A new study published in the journal Cancer, a publication of the American Cancer Society, found that the number of older breast cancer patients receiving radiation treatment has dropped slightly after an earlier study showed the treatment did not improve five-year recurrence and survival rates.
The original study, done in 2004, was a randomized clinical trial that found older beast cancer patients who underwent surgery and received the drug tamoxifen were not positively impacted by the use of radiation treatment.
The new study, done by researchers at Duke University Medical Center, used data from the Surveillance, Epidemiology and End Results Program, which contains information on cancer incidents and survival on 28 percent of the U.S. population.
The Duke University researchers studied data from 40,583 women ages 70 and older from 2000-2004 and 2005-2009 to assess the percentage of patients receiving radiotherapy, the type of radiotherapy they had and treatment duration. The data revealed that when the original study was done in 2004, about 68.6 percent of women over 70 years old who were diagnosed with breast cancer received radiation treatment. Only 61.7 percent of patients between 2005-2009 underwent radiation therapy.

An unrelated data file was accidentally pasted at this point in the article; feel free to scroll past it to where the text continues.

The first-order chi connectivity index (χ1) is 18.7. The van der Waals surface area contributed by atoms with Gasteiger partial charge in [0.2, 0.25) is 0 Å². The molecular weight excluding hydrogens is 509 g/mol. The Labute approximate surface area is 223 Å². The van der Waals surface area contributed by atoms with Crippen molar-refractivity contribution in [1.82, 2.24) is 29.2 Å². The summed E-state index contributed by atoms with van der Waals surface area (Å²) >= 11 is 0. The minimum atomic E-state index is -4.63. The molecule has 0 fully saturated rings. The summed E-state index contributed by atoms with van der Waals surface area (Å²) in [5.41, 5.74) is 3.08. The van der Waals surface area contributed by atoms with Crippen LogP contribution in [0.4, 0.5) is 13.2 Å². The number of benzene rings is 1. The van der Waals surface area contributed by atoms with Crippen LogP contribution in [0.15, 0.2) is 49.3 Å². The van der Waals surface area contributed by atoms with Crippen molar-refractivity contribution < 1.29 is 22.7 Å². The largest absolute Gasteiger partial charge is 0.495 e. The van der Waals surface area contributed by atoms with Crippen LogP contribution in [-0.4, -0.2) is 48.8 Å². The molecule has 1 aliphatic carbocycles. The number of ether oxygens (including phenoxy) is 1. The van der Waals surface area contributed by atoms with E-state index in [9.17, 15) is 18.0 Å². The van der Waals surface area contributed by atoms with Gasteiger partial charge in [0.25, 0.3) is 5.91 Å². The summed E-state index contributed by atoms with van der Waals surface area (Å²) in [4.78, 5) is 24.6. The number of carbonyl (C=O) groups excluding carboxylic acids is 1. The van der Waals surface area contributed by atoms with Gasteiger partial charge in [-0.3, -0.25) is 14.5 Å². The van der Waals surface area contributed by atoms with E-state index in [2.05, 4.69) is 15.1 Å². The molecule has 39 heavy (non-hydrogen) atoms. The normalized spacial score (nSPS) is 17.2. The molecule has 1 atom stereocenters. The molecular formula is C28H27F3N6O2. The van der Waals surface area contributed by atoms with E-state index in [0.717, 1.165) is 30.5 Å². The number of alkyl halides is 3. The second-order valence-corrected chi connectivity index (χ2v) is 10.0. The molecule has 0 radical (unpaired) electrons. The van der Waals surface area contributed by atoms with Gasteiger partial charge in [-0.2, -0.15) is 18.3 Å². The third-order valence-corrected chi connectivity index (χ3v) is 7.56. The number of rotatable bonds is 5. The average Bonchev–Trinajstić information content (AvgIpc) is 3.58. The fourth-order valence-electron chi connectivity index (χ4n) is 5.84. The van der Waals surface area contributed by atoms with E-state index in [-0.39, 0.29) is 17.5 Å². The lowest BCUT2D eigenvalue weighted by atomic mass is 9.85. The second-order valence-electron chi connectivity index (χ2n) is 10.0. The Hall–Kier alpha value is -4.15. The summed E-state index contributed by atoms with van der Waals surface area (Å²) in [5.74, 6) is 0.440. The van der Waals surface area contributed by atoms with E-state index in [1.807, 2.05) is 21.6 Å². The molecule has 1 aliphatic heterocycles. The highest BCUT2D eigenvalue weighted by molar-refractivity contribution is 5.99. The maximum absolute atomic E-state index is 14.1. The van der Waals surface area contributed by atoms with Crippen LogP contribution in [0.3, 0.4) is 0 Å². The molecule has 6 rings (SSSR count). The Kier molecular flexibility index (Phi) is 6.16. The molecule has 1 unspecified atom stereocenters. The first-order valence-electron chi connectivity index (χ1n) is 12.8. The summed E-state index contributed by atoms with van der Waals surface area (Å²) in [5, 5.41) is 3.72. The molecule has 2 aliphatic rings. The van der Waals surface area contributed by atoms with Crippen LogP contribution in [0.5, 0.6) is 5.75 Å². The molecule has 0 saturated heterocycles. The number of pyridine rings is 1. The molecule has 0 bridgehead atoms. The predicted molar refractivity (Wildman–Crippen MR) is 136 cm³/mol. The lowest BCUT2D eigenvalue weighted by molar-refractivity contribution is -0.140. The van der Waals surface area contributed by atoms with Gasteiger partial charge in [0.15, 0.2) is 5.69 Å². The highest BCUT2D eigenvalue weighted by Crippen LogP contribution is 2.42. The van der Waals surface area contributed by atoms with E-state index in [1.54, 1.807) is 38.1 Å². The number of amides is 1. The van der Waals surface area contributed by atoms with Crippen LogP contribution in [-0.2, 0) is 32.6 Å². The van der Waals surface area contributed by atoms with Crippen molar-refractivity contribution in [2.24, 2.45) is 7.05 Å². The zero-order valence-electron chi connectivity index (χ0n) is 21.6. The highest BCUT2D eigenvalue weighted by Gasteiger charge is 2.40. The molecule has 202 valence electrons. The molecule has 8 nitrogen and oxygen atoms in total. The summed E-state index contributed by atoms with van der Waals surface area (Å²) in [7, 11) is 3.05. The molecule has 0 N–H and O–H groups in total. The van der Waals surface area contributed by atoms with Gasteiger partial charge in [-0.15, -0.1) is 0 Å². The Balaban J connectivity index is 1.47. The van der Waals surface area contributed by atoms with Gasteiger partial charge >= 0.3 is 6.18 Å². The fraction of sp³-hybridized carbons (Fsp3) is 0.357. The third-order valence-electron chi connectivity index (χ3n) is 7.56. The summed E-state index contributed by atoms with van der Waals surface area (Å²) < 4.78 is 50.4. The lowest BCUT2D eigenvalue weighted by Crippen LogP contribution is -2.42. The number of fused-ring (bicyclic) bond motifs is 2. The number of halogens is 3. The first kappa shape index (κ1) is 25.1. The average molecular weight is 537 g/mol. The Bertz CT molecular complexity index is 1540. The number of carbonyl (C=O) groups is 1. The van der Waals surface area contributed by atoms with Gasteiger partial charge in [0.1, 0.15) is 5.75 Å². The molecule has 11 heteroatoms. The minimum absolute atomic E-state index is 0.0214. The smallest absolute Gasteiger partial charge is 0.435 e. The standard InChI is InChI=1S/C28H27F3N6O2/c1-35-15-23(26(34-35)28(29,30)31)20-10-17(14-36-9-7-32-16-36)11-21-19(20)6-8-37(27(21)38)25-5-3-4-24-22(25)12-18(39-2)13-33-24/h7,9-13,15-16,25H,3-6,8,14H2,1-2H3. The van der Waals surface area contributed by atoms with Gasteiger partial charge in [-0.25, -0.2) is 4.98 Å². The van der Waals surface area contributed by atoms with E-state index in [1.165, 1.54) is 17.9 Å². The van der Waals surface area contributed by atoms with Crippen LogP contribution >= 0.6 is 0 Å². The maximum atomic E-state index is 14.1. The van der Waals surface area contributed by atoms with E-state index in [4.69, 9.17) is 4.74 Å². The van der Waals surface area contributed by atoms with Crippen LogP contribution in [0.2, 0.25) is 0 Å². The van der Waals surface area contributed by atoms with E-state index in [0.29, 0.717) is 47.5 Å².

Although there was only a slim decrease in the amount of older patients receiving the treatment, researchers found that the use of radiation has changed slightly since the first study, when radiation was directed at the entire breast, to a more focused approach at targeting only cancerous areas.
The results show that up to two out of three older patients are still receiving unnecessary radiation treatment. According to Medical News today, Dr. Rachel Blitzblau, one of the Duke researchers involved in the latest study, sited that because the original study was new data in 2004 and there is still no longer-term data, health care providers may be hesitant to change their approach to radiation therapy because it is a standard of card when treating individuals with breast cancer.Whizzco